– After leading off the eighth inning with a single, Carl Crawford was caught stealing while trying to go on Rafael Soriano’s first pitch to Pedroia. It was the sixth time this season in 24 attempts Crawford has been gunned down.

– Aceves wasn’t able to hold the lead for Lackey, throwing a wild pitch which allowed pinch-runner Brett Gardner to reach second, which then resulted in the baserunner moving to third on a Jesus Montero ground out and home via Chris Dickerson’s sacrifice fly to center field.

– The Red Sox stranded the potential go-ahead runner at third base in the ninth inning, with Mariano Rivera striking out Jarrod Saltalamacchia to end the inning. Lars Anderson had reached third after pinch-running for Adrian Gonzalez, who led off the frame with a single. Anderson moved to second on Aviles’ sacrifice bunt, and third when Drew grounded out to first.

Closing Time: Yankees beat up Lester, Sox in Bronx 09.24.11 at 7:12 pm ET
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Just when the Red Sox thought it couldn’t get any worse …

The Yankees jumped all over Sox starter Jon Lester with eight runs in just 2 2/3 innings, leading to a 9-1 loss for the visitors at Yankee Stadium Saturday. For the Red Sox, whose starters now have a 7.34 ERA in September, Lester’s rough outing marked the 10th time this month that a Sox rotation member allowed five or more runs.

The Red Sox are now 5-17, giving them the third-most losses in September of any Red Sox team. The only Sox teams to have more defeats in the season’s final month were the 1952 (20) and ’74 (18) clubs.

Here is what went wrong (and right) as the Sox dropped to 88-69:

WHAT WENT WRONG

– Lester has now had four outings in his career where has allowed eight or more runs, this time giving up six runs in the second inning — half of which came on a three-run homer to Derek Jeter — and two more in the third before giving way to Scott Atchison. Lester threw just 55 pitches, having now allowed 16 runs in 13 2/3 innings over his last three starts.

– Not helping matters in the second for Lester was the combination of shortstop Marco Scutaro and third baseman Mike Aviles failing to get a sure out  at third for what would have been the second out of the frame. With runners on first and second, Andruw Jones hit a ball between the two fielders which Scutaro gobbled up. But the shortstop failed to go to third, perhaps because of the late arrival at the base by Aviles, resulting in late throw to second, loading the bases.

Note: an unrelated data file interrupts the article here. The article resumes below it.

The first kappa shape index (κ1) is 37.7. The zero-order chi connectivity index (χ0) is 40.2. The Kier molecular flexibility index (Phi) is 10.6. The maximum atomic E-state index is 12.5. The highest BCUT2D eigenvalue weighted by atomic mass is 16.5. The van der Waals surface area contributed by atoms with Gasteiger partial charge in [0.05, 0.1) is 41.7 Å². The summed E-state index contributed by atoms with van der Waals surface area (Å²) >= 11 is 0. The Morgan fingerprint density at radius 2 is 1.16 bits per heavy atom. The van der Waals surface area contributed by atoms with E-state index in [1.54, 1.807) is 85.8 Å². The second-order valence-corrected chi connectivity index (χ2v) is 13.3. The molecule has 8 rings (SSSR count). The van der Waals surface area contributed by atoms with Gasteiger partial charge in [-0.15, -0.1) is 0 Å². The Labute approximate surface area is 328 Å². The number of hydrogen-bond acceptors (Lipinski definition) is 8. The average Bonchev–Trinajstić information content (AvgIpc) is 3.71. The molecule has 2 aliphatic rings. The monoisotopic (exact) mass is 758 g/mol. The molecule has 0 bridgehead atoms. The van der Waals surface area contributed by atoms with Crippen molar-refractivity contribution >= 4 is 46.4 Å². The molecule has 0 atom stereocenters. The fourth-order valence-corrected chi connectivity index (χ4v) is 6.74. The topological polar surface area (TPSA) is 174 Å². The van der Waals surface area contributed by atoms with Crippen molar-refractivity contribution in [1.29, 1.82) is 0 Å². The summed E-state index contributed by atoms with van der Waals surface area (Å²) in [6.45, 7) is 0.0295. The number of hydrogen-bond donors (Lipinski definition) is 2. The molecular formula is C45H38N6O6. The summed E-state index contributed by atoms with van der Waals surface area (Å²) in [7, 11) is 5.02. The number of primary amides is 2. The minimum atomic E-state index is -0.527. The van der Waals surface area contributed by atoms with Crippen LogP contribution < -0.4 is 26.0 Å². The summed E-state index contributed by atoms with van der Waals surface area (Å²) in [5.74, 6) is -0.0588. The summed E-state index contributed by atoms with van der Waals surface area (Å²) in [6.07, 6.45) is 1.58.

– Immediately after the blunder on Jones’ grounder, an even more damaging defensive play arrived for the Sox two batters later. Following an RBI single by Jesus Montero for the game’s first run, Carl Crawford failed to come up with a sinking liner off the bat of Russell Martin, watching the ball drop off his glove while the left fielder went into a slide. If Crawford had made the catch, he surely would have been able to double up Jones at second, limiting the inning to just one run.

– The Red Sox’ offense wasn’t able to do anything against Yankees starter Freddy Garcia, who had struggled to a 10.95 ERA over his last three starts (15 runs in 12 1/3 innings). Against Garcia, the Sox stranded seven runners over the pitcher’s six innings, going 0-for-5 with runners in scoring position.

WHAT WENT RIGHT FOR THE RED SOX

– Almost nothing, save for a couple of solid performances by members of the bullpen. Most notably, Atchison continued his strong September with 2 1/3 shutout innings. Junichi Tazawa also tossed 1 1/3 scoreless frames, while Trever Miller punched out Robinson Cano; the veteran left-hander has retired all six batters he’s faced as a member of the Red Sox.

‘Hi, my name is Jonathan Papelbon, and I am an adrenaline junkie’ 09.22.11 at 3:07 pm ET
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After Wednesday’s loss, we asked Jonathan Papelbon if he looked forward to the chance of turning things around in such a venue against such a team as Yankee Stadum vs. the Yankees.

“Sure, I’m an adrenaline junkie,” he said. “‘Hi, my name is Jonathan Papelbon, and I am an adrenaline junkie.'”